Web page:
Steven Mamet Research Associate Department of Soil Science University of Saskatchewan
I am originally from Edmonton, Alberta, Canada, near the southern limit of the boreal forest. My research background has focused on geographic range limits of trees, as well as environmental change in continuous and discontinuous permafrost zones. I am broadly interested biotic and abiotic interactions in shaping species distributions. I use bioinformatics, citizen science, long term environmental monitoring, and field/lab experiments to evaluate controls on species' ranges limits along environmental gradients in natural and anthropogenically disturbed ecosystems.
A bright, winter day over the treeline ecotone near Churchill, Manitoba.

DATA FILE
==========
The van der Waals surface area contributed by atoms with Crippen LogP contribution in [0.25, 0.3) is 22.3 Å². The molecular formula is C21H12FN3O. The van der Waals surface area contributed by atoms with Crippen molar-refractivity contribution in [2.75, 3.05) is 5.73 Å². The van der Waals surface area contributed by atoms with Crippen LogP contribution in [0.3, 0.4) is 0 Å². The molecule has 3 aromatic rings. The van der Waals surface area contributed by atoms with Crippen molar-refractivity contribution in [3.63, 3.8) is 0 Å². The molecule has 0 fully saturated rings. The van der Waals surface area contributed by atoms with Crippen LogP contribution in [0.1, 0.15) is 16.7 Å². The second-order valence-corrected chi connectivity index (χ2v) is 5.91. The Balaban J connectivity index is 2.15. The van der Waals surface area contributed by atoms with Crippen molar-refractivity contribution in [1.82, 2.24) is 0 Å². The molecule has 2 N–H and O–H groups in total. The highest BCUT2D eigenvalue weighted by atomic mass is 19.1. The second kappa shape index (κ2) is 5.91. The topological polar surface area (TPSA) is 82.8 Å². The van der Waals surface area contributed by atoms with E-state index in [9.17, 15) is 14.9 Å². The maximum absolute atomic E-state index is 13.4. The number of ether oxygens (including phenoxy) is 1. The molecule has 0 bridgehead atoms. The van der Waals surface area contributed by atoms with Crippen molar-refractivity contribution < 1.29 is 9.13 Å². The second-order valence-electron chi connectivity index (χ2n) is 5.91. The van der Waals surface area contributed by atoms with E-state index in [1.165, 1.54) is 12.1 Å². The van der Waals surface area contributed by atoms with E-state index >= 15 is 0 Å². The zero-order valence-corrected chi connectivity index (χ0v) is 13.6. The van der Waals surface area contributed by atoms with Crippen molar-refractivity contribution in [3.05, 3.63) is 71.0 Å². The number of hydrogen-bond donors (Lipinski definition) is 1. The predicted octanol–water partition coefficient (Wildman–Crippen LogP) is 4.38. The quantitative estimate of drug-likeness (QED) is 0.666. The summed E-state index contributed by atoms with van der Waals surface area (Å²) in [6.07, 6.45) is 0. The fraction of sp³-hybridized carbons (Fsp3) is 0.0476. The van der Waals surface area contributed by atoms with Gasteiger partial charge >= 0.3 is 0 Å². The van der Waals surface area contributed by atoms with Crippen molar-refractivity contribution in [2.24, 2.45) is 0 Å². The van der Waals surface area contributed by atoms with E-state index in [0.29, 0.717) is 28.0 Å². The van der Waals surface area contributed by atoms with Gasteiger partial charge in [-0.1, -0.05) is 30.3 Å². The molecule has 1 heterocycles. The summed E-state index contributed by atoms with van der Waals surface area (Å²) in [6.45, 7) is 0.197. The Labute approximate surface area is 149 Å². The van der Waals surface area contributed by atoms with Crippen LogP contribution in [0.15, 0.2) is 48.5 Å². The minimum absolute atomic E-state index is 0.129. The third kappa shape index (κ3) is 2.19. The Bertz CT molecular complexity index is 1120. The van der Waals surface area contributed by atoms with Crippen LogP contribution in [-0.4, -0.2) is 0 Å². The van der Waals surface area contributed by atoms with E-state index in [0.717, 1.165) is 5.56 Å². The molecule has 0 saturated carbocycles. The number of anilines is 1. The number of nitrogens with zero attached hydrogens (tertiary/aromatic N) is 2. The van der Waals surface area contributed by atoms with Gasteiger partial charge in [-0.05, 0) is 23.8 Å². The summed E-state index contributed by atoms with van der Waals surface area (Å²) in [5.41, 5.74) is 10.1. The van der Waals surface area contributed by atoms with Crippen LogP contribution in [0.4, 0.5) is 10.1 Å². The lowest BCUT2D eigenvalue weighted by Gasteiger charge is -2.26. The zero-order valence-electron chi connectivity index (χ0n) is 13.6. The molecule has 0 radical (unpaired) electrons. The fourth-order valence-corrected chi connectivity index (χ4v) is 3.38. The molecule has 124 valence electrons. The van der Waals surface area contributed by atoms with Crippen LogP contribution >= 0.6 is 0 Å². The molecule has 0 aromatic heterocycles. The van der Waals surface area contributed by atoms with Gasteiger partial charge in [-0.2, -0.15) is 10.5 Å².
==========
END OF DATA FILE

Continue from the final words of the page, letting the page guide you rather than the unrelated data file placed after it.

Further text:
July 2018: Check out this synthesis work led by Dr. Carissa Brown at Memorial University. Predispersal constraints introduce lags into tree range expansion in the North. Coniferous trees along the North Canol produce a lot of non-viable seed, meaning treeline there is stagnant. Click the pic below for a link to the article!
Jan 2018: Recently published work in ES&T on differentiating P and C fluxes in a benzene-degrading consortium using P18O4 stable isotope probing. Check out the link on the publication page for more info!
May 2016: Out and about in the Old Aspen stand in Prince Albert National Park. I was learning to deploy band dendrometers with Colin Laroque's MAD Lab. This June I'll be deploying dendrometers up in Churchill as part of a pilot study to evaluate climate response of treeline trees along a coastal gradient. There are some pure stands of larch near the Hudson Bay coast that don't appear anywhere else on the landscape. Why do these stands flourish there? I'll soon find out...
Some photos from the field...
The Canol Heritage Trail in the western Mackenzie Mountains, NWT, August 2015.
Wapusk National Park during June 2015
Field work along the Canol Heritage Trail in August 2014
Field work in Churchill, Manitoba during June 2014